8. The novel Bhrashtu by Madambu Kunjikkuttan (1973) contains a similar scene. Cheriyendathu Thundan arranges his brother Neelakantan’s marriage the young Papthikutty but consummates marriage himself.
  9. The novel also suggests this as a reason behind her later actions.
  10. Keechakavadham ( The Slaying of Keechaka) is an Attakatha by Irayimman Thampi. (114, Malayala Sahityacharitra Samgraham P. Sankaran Nambiar, Thunchath Ezhuthachan Malayalam University, Malappuram, 2017)Keechakan – Puranic Encyclopaedia . Vettom Mani. SPCS, Kottayam 1982.pp. 270-71.The son of King Kekaya and brother-in-law of Matsya, King of Virata. He followed his sister Sudeshna to Virata when the King married her and occupied the post of the army commander. During the year long Agnatavasa (the year spent incognito) when the Pandavas reached the kingdom of Virata Draupadi assuming the name Malini, took up the position of a maid in waiting attending to the Queen Sudeshna and her daughter Princess Uttara. Once Keechaka happened to lay eyes on Malini/Draupadi and was besotted with her. Upon failing to gain her favour he requested his sister to send her maid to wait upon him. The Queen ordered Draupadi to reach Keechaka’s palace on the pretext of collecting food and drinks . Draupadi, manhandled by Keechaka upon her arrival manages to have a narrow escape by the intervention of a rakshasa who had been appointed for her safety. With tears in her eyes Draupadi informed her husband Bhima of the circumstances. Bhima vowed to kill him and informed her of his plan to ensnare the villain. Accordingly Draupadi accosted Keechaka and invited him for a secret rendezvous at midnight in the dance hall. Keechaka all decked up for the romantic rendezvous embraced the person lying on the bed there repeatedly. It was none other than Bhima who lay waiting for his prey. Bhima, the ferocious one crushed him in course of the embraces.
  11. Note that it is the heroic character, not the artiste in flush and blood, that fascinates Thathri.
  12. A big granary adjacent to Brahmin houses in Kerala
  13. Bakavadham- Bakavadham (The Slaying of Baka) is an  Aattakatha written by Kottayathu Thampuran (Malayala Bhashacharitram. P.318- P. Govindapilla. Thunchath Ezhuthachan Malyalam University, Malappuram, 2017. (108, Malayala Sahityacharitra samgraham P. Sankaran Nambiar, Thunchath Ezhuthachan Malyalam University, Malappuram, 2017)In the story featured in Adiparva of the Mahabharata, Baka was a Rakshasa who created trouble for the villagers of Ekachakra. He would eat a man everyday that the villagers would sent him. Once Bhima upon the order of his mother Kunti took the turn of a Brahmin who was supposed to be the dinner of this Rakshasa. Bhima killed him in the fight that followed. ( Puranic Encyclopaedia 759-60).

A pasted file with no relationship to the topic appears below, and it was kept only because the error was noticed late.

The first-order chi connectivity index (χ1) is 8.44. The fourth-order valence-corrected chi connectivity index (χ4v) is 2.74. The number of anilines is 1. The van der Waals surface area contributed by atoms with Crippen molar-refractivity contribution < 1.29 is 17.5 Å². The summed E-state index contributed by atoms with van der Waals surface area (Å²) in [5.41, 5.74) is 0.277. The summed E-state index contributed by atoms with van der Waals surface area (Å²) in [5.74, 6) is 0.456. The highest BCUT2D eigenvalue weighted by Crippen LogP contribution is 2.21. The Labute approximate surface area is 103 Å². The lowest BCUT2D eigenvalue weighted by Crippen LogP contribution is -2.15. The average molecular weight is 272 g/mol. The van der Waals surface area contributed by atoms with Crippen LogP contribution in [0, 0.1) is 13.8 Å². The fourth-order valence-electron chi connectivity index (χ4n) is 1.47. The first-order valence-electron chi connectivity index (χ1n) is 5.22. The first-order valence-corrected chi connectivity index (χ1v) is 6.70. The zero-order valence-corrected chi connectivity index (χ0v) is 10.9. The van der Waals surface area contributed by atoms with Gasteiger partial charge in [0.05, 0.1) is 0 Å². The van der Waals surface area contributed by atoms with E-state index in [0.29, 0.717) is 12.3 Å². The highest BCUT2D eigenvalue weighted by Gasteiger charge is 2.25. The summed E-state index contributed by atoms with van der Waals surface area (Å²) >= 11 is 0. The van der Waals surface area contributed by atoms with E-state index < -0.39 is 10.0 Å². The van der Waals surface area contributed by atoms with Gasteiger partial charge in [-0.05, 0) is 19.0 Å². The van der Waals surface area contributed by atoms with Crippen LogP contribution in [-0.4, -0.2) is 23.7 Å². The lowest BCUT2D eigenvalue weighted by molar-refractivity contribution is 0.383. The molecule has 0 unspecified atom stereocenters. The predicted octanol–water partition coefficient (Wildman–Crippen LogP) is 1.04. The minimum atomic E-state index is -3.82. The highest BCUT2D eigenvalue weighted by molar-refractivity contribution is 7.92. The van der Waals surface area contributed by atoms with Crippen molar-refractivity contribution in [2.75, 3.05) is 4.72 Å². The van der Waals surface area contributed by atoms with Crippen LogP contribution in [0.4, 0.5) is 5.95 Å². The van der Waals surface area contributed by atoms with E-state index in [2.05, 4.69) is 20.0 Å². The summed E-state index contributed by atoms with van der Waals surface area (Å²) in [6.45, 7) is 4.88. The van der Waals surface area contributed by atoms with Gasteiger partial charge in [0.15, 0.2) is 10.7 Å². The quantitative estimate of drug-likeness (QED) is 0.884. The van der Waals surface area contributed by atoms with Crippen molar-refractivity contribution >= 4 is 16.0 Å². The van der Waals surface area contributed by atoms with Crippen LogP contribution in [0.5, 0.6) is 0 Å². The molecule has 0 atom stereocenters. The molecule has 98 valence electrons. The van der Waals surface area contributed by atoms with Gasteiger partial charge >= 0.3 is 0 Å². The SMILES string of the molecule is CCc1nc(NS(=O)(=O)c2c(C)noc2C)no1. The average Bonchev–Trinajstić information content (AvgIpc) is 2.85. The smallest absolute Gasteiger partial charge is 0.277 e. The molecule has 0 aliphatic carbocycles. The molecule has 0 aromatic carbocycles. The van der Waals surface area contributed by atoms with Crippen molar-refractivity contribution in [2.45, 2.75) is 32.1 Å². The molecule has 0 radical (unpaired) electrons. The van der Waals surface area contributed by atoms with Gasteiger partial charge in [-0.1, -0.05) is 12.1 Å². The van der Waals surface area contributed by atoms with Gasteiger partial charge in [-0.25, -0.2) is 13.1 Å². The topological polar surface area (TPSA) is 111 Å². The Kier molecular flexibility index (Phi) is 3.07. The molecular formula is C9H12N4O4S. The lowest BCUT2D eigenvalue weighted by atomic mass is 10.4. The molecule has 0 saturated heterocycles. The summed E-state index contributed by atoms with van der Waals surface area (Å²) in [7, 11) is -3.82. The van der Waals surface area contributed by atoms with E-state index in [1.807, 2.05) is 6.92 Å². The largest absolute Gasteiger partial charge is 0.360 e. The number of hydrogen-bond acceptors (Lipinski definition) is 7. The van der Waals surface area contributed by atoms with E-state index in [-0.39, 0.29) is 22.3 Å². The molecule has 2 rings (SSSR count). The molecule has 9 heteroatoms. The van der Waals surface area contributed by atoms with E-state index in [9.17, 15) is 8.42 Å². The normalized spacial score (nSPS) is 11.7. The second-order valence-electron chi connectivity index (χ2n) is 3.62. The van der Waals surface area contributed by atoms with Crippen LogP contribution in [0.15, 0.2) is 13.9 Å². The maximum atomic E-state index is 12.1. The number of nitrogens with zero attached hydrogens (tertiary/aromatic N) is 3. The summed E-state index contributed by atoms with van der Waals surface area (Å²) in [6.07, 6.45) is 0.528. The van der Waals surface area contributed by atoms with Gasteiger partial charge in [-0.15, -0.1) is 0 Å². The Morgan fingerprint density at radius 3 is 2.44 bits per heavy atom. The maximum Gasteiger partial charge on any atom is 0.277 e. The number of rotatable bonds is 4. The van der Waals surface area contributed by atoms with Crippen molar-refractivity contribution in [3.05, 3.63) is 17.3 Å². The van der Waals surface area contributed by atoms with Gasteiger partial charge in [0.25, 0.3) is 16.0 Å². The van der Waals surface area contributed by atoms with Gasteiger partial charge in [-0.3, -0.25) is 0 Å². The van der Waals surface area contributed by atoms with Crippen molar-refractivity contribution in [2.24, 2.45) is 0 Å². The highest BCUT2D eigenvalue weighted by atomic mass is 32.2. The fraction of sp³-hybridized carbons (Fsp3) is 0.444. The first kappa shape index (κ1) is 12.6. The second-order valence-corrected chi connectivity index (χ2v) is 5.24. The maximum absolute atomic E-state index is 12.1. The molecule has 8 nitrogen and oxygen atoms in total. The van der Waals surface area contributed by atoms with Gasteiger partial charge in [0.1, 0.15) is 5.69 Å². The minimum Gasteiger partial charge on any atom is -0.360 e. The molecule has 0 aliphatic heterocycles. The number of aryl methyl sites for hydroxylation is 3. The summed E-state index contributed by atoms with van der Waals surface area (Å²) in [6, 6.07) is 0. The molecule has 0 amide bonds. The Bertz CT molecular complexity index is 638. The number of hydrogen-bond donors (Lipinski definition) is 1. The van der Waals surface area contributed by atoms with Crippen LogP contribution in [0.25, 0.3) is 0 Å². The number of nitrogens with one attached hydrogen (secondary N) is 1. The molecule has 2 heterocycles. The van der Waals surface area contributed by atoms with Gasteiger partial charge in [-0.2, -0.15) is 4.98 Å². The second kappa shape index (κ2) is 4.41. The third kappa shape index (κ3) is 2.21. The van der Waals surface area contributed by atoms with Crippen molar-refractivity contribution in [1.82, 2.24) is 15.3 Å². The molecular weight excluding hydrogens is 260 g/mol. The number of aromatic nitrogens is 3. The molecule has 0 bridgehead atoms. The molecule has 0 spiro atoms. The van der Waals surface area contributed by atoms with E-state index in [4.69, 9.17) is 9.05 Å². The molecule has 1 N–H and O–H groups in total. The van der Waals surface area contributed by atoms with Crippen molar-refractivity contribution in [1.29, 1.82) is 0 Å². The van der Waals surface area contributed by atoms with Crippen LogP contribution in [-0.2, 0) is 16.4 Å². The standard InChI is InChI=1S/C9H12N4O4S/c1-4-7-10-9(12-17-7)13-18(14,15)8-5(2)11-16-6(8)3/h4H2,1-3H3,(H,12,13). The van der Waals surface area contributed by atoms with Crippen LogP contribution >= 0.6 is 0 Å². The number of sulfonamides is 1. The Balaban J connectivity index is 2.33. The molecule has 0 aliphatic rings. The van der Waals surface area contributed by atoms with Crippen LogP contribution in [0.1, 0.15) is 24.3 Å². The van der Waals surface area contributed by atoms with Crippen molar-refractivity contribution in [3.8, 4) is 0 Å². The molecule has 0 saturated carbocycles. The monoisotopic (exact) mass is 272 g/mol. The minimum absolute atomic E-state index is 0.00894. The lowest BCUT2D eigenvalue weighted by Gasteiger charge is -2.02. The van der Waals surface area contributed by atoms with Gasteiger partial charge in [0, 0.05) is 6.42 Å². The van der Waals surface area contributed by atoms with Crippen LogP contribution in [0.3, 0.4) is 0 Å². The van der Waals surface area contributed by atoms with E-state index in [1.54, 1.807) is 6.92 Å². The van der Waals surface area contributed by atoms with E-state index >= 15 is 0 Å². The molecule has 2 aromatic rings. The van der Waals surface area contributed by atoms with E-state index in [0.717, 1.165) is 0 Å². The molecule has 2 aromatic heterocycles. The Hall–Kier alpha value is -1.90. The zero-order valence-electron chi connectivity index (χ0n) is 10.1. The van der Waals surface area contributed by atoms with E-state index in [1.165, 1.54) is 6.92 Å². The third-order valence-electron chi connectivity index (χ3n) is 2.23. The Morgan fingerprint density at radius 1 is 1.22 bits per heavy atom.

14. Narakasuravadham ( The Slaying of Narakasura) is Kathakali play by Karthika Thirunal Rama Varma Maharaja and Aswathi Thirunal. (Malayala Sahitya charitram 100. P.K. Parameswaran Nair.sahitya Akademi. 13 reprint 2014.) (117. , Malayala Sahityacharitra Samgraham P. Sankaran Nambiar, Thunchath Ezhuthachan Malyalam University, Malappuram, 2017)- Narakasura, the Asura king with capital at Pragjyotisha was the son of Bhumidevi, . He had 16100 wives. Killed in the fight with Srikrishna. (Puranic Encyclopaedia 604-05).Kirmeeravadham– (The Slaying of Kirmeera) is a Kathakali play(Aattakatha) written by Kottayathu Thampuran . (Malayala Bhashacharitram. P.318- P. Govindapilla. Thunchath Ezhuthachan Malyalam University, Malappuram, 2017; (108, Malayala Sahityacharitra samgraham P. Sankaran Nambiar, Thunchath Ezhuthachan Malyalam University, Malappuram, 2017)Kirmeera was Baka’s brother and wanted to take revenge on Bhima who killed him in the fight. (Puranic Encyclopaedia 269)
  15. The slim volume was published by SPSS, Kottayam, in 2000.
  16. Pattikkamthodi Ravunni Menon (1880-1948) was a renowned and influential Kathakali artiste.
  17. A now extinct Malayalam magazine for women started in 1906 by Vellaikkal Narayana Menon from Trichur.
  18. Vallathol Narayana Menon (1878—1958), one of the most influential Malayalam poets of the twentieth century.
  19. To know the popular perceptions of female chastity in 19th century Keralam see, Pathivrithasathakam (1879)of Chathunny Vaidyar. Ed Dr. M. Sreenathan (Tirur: Malayalam University, 2018) . It is a normative/prescriptive text in 100 stanzas.
  20. Kottarathil Sankunni (1855-1937) is now chiefly remembered as the author/compiler of Aithihyamala (literally a garland of legends),an immensely popular and highly influential compendium of quasi-historical, anecdotal, mythical and folklorist narratives.Originally collected by Sankunni and serialized in the Bhashaposhini monthly from 1909 to 1934, the narratives were later collected into book form and is one of the best sellers in Malayalam. Right now it is published by Current Books, Trichur, and a total number of 1,73,000 copies have been sold as on 2008. The work under reference is central in moulding our collective repertoire of imagination as many of its narratives have undergone adaptations, appropriations and imitations.
  21. An English translation of the story by R.K. Jayasree can be had from www.samyukta.info › wp-content › uploads › fiction › S. Sithara › Agni
  22. They were otherwise anxious about the proceedings of the trial and everything was reported in great detail.

Translator: PRIYA JOSE K. Is Assistant Professor of English at Maharaja’s College, Ernakulam.

Default image

Newsletter Updates

Enter your email address below to subscribe to our newsletter

Leave a Reply

Physical Address

304 North Cardinal St.
Dorchester Center, MA 02124